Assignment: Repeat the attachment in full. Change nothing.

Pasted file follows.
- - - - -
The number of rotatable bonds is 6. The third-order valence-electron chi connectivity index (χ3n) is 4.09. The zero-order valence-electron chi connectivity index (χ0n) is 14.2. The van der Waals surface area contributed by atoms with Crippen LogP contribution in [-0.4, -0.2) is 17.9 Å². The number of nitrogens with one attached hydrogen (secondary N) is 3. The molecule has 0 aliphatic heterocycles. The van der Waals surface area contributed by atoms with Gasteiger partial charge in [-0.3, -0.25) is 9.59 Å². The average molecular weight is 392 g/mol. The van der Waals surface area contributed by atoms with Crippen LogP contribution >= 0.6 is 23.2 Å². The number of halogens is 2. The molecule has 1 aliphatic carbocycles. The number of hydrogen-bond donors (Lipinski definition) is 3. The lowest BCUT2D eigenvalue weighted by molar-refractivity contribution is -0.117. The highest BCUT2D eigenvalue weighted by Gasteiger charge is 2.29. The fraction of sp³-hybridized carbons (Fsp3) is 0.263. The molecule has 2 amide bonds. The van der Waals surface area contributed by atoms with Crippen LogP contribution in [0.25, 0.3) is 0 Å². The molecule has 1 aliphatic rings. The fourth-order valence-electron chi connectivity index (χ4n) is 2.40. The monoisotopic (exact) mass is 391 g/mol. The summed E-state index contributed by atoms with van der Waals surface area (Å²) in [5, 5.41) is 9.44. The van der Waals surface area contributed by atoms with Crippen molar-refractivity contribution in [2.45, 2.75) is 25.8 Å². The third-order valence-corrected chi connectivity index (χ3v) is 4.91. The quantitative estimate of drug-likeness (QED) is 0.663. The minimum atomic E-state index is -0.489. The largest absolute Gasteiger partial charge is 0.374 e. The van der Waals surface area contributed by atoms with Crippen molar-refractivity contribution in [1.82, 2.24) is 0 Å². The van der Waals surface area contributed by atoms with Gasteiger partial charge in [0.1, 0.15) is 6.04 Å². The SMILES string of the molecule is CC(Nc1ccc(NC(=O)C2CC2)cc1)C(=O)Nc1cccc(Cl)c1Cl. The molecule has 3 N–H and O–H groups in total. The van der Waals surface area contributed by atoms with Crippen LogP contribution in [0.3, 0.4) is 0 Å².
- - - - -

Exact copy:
The number of rotatable bonds is 6. The third-order valence-electron chi connectivity index (χ3n) is 4.09. The zero-order valence-electron chi connectivity index (χ0n) is 14.2. The van der Waals surface area contributed by atoms with Crippen LogP contribution in [-0.4, -0.2) is 17.9 Å². The number of nitrogens with one attached hydrogen (secondary N) is 3. The molecule has 0 aliphatic heterocycles. The van der Waals surface area contributed by atoms with Gasteiger partial charge in [-0.3, -0.25) is 9.59 Å². The average molecular weight is 392 g/mol. The van der Waals surface area contributed by atoms with Crippen LogP contribution >= 0.6 is 23.2 Å². The number of halogens is 2. The molecule has 1 aliphatic carbocycles. The number of hydrogen-bond donors (Lipinski definition) is 3. The lowest BCUT2D eigenvalue weighted by molar-refractivity contribution is -0.117. The highest BCUT2D eigenvalue weighted by Gasteiger charge is 2.29. The fraction of sp³-hybridized carbons (Fsp3) is 0.263. The molecule has 2 amide bonds. The van der Waals surface area contributed by atoms with Crippen LogP contribution in [0.25, 0.3) is 0 Å². The molecule has 1 aliphatic rings. The fourth-order valence-electron chi connectivity index (χ4n) is 2.40. The monoisotopic (exact) mass is 391 g/mol. The summed E-state index contributed by atoms with van der Waals surface area (Å²) in [5, 5.41) is 9.44. The van der Waals surface area contributed by atoms with Crippen molar-refractivity contribution in [2.45, 2.75) is 25.8 Å². The third-order valence-corrected chi connectivity index (χ3v) is 4.91. The quantitative estimate of drug-likeness (QED) is 0.663. The minimum atomic E-state index is -0.489. The largest absolute Gasteiger partial charge is 0.374 e. The van der Waals surface area contributed by atoms with Crippen molar-refractivity contribution in [1.82, 2.24) is 0 Å². The van der Waals surface area contributed by atoms with Gasteiger partial charge in [0.1, 0.15) is 6.04 Å². The SMILES string of the molecule is CC(Nc1ccc(NC(=O)C2CC2)cc1)C(=O)Nc1cccc(Cl)c1Cl. The molecule has 3 N–H and O–H groups in total. The van der Waals surface area contributed by atoms with Crippen LogP contribution in [0.3, 0.4) is 0 Å².